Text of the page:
Type of Content: Research

Subtype: Journal Article

Resource Title: Employers’ Adjustment to Longer Working Lives

Publication Title: Innovation in Aging Volume 3, Issue 1, January 2019

Publish Date: February 4, 2019

Abstract

Background and Objectives

The aging of the workforce and the trend toward longer working lives has substantial implications, not only for employees, but also for employers. The aim of this study is to quantitatively investigate the extent to which employers have implemented human resource (HR) practices in adjustment to longer working lives. We distinguish between information practices, health practices, and person-job fit practices.

Research Design and Methods

Data from 1,296 Dutch employers, collected in 2017, are used to study the ways in which employers have adjusted their HR practices. We estimate a structural equation model to identify predictors of implementing adjustment measures.

Results

Employers have largely started to adjust their HR practices to make longer working lives more attainable. Especially larger organizations are highly active in using HR practices to enhance the long-term employment perspectives for their employees. Employers who are concerned about the mental fitness of their workforce in relation to longer working lives are especially likely to invest in information and health adjustment practices. Organizations with a high proportion of older workers are mostly focused on providing information.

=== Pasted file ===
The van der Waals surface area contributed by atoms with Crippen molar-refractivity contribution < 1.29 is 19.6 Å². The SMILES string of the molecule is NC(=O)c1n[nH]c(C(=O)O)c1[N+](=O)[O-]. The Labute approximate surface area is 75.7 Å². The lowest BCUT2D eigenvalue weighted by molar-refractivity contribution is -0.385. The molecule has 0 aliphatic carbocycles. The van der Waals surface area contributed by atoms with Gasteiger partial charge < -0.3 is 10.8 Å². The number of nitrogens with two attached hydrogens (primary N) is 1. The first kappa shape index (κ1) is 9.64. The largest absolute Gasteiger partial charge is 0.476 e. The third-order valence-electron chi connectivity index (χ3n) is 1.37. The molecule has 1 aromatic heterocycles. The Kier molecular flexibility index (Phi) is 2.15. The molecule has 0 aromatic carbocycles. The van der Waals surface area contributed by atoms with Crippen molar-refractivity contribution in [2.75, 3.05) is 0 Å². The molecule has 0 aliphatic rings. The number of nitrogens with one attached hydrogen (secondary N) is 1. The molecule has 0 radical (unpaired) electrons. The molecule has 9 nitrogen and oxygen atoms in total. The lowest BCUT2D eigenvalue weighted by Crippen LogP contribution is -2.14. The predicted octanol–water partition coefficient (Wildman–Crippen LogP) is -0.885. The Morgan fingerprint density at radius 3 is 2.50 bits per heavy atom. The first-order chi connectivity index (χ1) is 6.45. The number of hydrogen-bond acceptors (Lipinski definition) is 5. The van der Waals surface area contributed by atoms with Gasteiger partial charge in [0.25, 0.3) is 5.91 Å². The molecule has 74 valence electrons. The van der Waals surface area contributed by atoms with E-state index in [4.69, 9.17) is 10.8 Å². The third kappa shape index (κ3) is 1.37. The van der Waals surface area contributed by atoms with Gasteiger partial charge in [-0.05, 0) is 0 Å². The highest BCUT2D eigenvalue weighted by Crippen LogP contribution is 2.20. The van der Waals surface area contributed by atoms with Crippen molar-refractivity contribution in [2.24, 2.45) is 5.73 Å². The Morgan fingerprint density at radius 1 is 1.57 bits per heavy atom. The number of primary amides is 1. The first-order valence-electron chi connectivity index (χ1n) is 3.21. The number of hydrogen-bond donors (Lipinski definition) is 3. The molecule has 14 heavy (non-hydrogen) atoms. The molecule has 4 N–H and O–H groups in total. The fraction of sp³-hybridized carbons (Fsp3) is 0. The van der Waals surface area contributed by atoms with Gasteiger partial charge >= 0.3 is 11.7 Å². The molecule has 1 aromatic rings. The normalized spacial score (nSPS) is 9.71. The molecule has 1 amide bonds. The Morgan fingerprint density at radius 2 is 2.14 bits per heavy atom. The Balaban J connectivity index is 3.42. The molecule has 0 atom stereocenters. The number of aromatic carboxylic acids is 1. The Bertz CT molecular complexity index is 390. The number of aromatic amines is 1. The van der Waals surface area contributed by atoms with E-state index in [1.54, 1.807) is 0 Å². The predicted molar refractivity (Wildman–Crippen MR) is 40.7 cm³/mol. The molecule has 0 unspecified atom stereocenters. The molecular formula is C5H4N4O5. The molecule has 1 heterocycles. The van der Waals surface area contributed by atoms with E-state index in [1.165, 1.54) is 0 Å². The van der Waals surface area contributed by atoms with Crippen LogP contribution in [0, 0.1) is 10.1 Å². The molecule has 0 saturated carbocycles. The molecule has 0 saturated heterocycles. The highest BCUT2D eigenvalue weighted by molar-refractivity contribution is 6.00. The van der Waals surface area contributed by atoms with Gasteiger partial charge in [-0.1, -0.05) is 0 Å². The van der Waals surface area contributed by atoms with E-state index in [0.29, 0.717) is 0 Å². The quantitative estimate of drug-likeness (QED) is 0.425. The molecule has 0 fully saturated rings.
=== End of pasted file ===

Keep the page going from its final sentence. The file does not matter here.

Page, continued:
Discussion and Implications

The HR practices that are implemented by employers to facilitate longer working lives are different from those traditionally associated with an older workforce, implying a fundamental shift in employers’ focus. Instead of promoting the exit of older workers and accommodating older workers specifically, employers are now moving toward providing information, promoting healthy habits, and improving long-term person–job fit, also targeting early- and mid-career workers.

Employers’ Adjustment to Longer Working Lives